Abhilash S. Kumar’s debut film, starring Sreenath Bhasi, tells an intriguing story a few violent man’s final days, however leaves quite a bit unexplained

Abhilash S. Kumar’s debut film, starring Sreenath Bhasi, tells an intriguing story a few violent man’s final days, however leaves quite a bit unexplained

The destiny that would befall the protagonist of Chattambi is thought to us proper from the opening shot of Kariah’s (Sreenath Bhasi) bloodied physique. It raises intriguing questions in regards to the chain of occasions that may need led to his violent demise. The voices from individuals across the locality inform us that he had it coming for fairly a while, whereas just a few others sound relieved that he’s lastly gone. A nun, who appears to have been shut to his household, tells us that the bigger society by no means understood him correctly.

This units up the likelihood that he may need had some redeeming qualities in spite of everything, and the background story of how Kariah started to have that violent streak additionally provides to these expectations. Chattambi then rewinds again to occasions from just a few months again, and progressively comes nearer to the day of his demise. Yet, even on his final day, the one factor that’s lacking is that redeeming high quality, as he really seems to be a very tough and unlikeable character.


Director: Abhilash S. Kumar

Starring: Sreenath Bhasi, Chemban Vinod, Grace Antony, Mythili, Binu Pappu

Runtime: 122 minutes

Storyline: Follows the life and demise of Kariah, a henchmen with a violent streak

Abhilash S. Kumar’s directorial debut Chattambi, scripted by Alex Joseph and primarily based on a narrative by Don Palathara, is about this man and the society round him. They comprise those that use his villainy for his or her ends and those who detest him, usually being victims of his cruelty. Kariah is among the two henchmen working for the native moneylender John Muttattil (Chemban Vinod). Although John protects him from the police each time he will get into hassle, there’s a boiling rage inside him on the approach he’s being appeared down upon by his boss. It is simply a matter of time earlier than all of it bursts out within the open.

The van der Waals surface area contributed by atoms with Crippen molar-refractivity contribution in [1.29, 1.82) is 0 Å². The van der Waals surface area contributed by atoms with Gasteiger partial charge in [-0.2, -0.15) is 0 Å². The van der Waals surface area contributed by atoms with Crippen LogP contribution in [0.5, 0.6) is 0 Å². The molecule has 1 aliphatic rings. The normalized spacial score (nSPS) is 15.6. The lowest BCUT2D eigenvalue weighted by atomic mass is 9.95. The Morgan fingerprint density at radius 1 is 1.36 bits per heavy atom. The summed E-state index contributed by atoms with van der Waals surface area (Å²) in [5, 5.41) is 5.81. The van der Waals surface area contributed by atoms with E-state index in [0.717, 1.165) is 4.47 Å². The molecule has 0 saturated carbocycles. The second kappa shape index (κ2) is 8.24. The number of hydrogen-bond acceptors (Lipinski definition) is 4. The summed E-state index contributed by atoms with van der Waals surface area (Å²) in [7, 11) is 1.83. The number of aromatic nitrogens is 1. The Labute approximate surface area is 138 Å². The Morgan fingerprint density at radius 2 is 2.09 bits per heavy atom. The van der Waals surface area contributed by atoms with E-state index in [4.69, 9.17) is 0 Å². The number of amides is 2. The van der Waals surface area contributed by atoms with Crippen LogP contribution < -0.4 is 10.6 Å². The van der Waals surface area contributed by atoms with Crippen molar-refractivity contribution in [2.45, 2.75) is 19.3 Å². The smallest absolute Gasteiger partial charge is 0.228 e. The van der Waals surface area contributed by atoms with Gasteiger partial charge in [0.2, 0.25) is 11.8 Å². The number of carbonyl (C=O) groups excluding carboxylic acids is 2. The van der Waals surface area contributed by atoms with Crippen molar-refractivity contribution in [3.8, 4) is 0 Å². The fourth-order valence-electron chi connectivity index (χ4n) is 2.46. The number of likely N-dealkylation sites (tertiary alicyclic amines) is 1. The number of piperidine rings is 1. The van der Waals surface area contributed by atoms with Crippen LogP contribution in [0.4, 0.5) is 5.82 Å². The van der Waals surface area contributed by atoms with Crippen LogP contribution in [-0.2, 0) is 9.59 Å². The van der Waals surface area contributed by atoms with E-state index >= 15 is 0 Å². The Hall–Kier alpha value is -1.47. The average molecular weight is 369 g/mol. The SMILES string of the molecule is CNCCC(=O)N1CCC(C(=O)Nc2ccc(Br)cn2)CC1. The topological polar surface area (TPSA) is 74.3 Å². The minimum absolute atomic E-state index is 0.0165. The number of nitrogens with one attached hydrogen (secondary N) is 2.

The setting within the excessive ranges lends itself to the sombre temper of the film, with the managed tempo of the narrative including to it. Despite beginning the proceedings with the protagonist’s homicide, the film by no means lays all of the playing cards on the desk. Going by the variety of individuals he has rubbed the incorrect approach, one doesn’t simply get to guess who may need finished the act, though the film shouldn’t be actually about this thriller in any respect. It is fairly focussed on some deep character research. John’s spouse Cicily (Grace Antony) is probably the most intriguing of all of them, along with her silent rage at her husband’s methods.

On many an event, with some clever staging of the scenes, the director achieves the supposed impact with out displaying us all of the disagreeable particulars. In one such sequence, Kariah, the ruthless restoration agent, is proven strolling right into a defaulter’s home, whereas his weak-minded companion Baby (Binu Pappu) stays outdoors. For the complete time, the digicam stays with Baby, as we pay attention to the screams of women and men from inside the home. The scene ends with Kariah strolling out and handing over a gold chain to Baby, who silently locations it contained in the jeep, in a mechanical movement, as if he has grown used to all of it.

However, the film leaves one with a sense that the protagonist’s character might have been developed further, as a number of the causes for his uncontrollable rage are left unexplained. So is the want for revenge in opposition to his boss. Chattambi is a well-crafted work that unhurriedly reveals a violent man’s final days.

Chattambi is at the moment working in theatres

. .